‘Frequency reduced’ cymbals are another option, like the Sabian FRX range below. Much like dedicated low volume cymbals, the holes in these cymbals interrupt the vibration in the metal and therefore reduce the high frequencies produced. They’re still pretty loud though, so they might not be the answer for everyone.
Meinl also offers their Extra Dry cymbals range, which is still firmly under the ‘full volume’ category. However, their light weight and thin construction mean they are quite a bit quieter than other cymbals.
The ‘dryness’ of these cymbals means that they produce fewer high frequencies than you’d find in other cymbals with a more traditional or brilliant finish (the more shiny ones). They’d be great if you want something that sounds more subtle than a regular cymbal set, but they’re not low volume cymbals by any means.
You’ll notice the Gen16’s share a large amount of their DNA with the Zildjian L80s, but the Gen16 cymbals have a little trick up their sleeve. Designed to be used alongside the ‘Digital Cymbal Processor’, the Gen16s can be used to trigger acoustic cymbal sounds. They use a pickup to detect vibration and convert it into sound, for those occasions when a set of regular cymbals might just be a bit too much.
You can also use the Gen16s as regular low volume cymbals for quiet practice, without the electronics switched on. They are more versatile than the standard L80s, but cost a lot more too.
Meinl’s Byzance series is one of the largest and most versatile cymbal ranges around. They offer cymbals capable of anything from heavy metal to jazz and everything in between. The Extra Dry series definitely falls in the ‘in between’.
Largely intended for jazz and fusion players, the Extra Dry range is made up of thin, lightweight, dark sounding cymbals that have an unfinished playing surface. This means that the high-end frequencies are less abundant in these cymbals, and they don’t cut through quite as much - making them perfect for quieter playing. They are by no means ‘low volume’ though, so you might still upset your neighbours, but not as much as you did before.
Read the full Meinl Byzance Extra Dry review
Sabian’s FRX series is a range of frequency-reduced cymbals that are ideal for those live situations where your current cymbals are just a bit too much.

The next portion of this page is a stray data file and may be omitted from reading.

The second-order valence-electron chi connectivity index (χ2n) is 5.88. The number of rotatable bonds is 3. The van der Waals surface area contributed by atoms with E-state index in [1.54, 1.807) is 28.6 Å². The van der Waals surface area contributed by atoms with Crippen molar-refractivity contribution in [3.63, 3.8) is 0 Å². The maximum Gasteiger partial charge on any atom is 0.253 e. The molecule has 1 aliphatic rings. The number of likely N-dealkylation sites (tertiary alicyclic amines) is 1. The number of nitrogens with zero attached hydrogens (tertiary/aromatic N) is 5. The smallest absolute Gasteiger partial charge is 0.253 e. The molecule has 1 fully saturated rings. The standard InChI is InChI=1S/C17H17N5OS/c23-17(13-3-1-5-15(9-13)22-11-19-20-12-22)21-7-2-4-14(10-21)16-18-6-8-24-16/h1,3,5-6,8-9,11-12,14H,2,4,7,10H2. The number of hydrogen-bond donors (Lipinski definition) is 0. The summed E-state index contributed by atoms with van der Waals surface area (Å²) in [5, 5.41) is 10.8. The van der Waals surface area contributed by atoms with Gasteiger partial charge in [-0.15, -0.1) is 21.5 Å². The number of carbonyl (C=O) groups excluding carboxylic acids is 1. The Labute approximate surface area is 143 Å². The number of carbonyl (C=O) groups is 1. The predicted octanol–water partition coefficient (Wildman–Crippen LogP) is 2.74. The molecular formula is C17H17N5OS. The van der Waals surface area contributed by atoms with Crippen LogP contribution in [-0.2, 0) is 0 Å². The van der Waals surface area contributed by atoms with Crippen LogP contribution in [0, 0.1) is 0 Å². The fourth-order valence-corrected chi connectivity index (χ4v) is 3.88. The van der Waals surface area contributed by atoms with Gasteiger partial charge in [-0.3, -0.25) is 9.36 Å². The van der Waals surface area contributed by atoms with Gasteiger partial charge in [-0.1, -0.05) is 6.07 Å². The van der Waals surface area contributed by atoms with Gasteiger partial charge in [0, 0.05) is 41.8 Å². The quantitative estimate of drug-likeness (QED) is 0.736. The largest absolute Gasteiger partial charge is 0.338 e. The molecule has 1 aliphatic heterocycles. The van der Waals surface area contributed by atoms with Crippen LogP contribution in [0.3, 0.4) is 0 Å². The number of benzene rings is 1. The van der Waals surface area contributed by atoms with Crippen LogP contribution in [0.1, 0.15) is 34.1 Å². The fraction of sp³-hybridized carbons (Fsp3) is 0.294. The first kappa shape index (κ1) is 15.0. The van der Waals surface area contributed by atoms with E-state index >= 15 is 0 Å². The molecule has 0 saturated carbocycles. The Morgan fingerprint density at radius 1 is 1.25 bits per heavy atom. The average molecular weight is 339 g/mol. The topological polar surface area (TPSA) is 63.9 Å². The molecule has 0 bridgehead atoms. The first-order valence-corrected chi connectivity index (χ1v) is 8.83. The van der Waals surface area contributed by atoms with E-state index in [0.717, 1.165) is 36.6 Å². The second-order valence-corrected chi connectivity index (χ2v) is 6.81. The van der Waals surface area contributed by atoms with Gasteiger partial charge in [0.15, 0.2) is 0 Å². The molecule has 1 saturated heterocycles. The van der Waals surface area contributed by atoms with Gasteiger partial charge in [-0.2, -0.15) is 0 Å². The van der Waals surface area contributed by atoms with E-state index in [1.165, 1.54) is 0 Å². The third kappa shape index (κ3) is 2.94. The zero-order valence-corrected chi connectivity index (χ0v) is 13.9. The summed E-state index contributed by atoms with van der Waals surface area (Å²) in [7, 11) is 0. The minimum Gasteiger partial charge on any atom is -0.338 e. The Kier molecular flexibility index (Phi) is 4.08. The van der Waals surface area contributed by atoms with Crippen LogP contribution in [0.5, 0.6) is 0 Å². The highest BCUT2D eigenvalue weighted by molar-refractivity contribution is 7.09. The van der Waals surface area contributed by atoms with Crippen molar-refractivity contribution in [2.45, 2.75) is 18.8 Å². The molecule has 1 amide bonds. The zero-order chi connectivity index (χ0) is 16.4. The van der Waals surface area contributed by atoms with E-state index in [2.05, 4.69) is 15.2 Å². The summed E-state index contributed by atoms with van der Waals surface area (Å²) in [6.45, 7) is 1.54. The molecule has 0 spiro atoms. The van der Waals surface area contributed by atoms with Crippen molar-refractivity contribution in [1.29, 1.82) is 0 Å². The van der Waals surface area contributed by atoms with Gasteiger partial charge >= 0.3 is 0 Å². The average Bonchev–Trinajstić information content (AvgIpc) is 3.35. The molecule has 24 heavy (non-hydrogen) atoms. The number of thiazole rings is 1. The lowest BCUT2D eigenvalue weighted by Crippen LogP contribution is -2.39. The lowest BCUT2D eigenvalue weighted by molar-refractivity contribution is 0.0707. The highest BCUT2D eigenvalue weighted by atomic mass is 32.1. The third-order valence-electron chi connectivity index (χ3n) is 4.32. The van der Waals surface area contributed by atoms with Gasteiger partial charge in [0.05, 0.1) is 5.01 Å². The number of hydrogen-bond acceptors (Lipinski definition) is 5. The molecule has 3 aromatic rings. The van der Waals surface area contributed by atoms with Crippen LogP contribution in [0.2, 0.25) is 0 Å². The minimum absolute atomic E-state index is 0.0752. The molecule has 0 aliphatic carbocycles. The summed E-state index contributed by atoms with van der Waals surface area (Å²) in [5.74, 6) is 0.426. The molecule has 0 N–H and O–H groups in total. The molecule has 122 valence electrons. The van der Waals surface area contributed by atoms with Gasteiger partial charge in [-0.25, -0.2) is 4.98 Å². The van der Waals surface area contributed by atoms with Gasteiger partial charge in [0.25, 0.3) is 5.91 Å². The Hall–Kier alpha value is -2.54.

Made from expressive B20 bronze, the FRX range is cut from the same cloth as some of the industry’s most impressive cymbals. They still deliver a wide tonal range, but the micro-perforations on each cymbal help to tune out those crazy overtones that can engulf your sound so easily. They aren’t exactly low-volume cymbals, but the lack of overtones does bring the perceived volume down to a more sensible level. Granted, they are a little pricey - but we’ll pay anything to stop the sound guy from asking us to play quieter.
Read the full Sabian FRX Cymbals review
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For what is essentially just a magnet with a Meinl logo on it, these are a pretty fantastic way of bringing your cymbal volume down. The Meinl Cymbal Tuners will hang on to your cymbals with steadfast resolve, and won’t cause any damage as you slide them across the surface.
The positioning of the Tuners makes a massive difference to the impact they make - but for killing volume and sustain, they should be positioned at the edge of the cymbal. The Tuners come in two different sizes, with the larger ones making the most difference. You might need to buy a few packs if you want to deaden your whole cymbal set, but that's still cheaper than buying new low volume cymbals.
Read the full Meinl Cymbal Tuners review
Cymbomutes are by far the cheapest way to effectively kill the volume of your cymbals. They’re a simple, easy-to-use option for those on a budget, and they won’t drastically interfere with the feel of your cymbals.
Cymbomutes are made from a hybrid of silicone and stretch fabric, and with their Silicone Bumper Technology, they’re built to withstand a fair bit of abuse from your sticks. That being said, Cymbomute recommends you tilt your cymbals towards you to avoid direct contact with the mute itself, and avoid using worn sticks as they may damage the fabric. If you prefer your cymbals flat, or every stick you have is chewed up, then you may need to think again.
Read the full Cymbomute Cymbal Dampeners review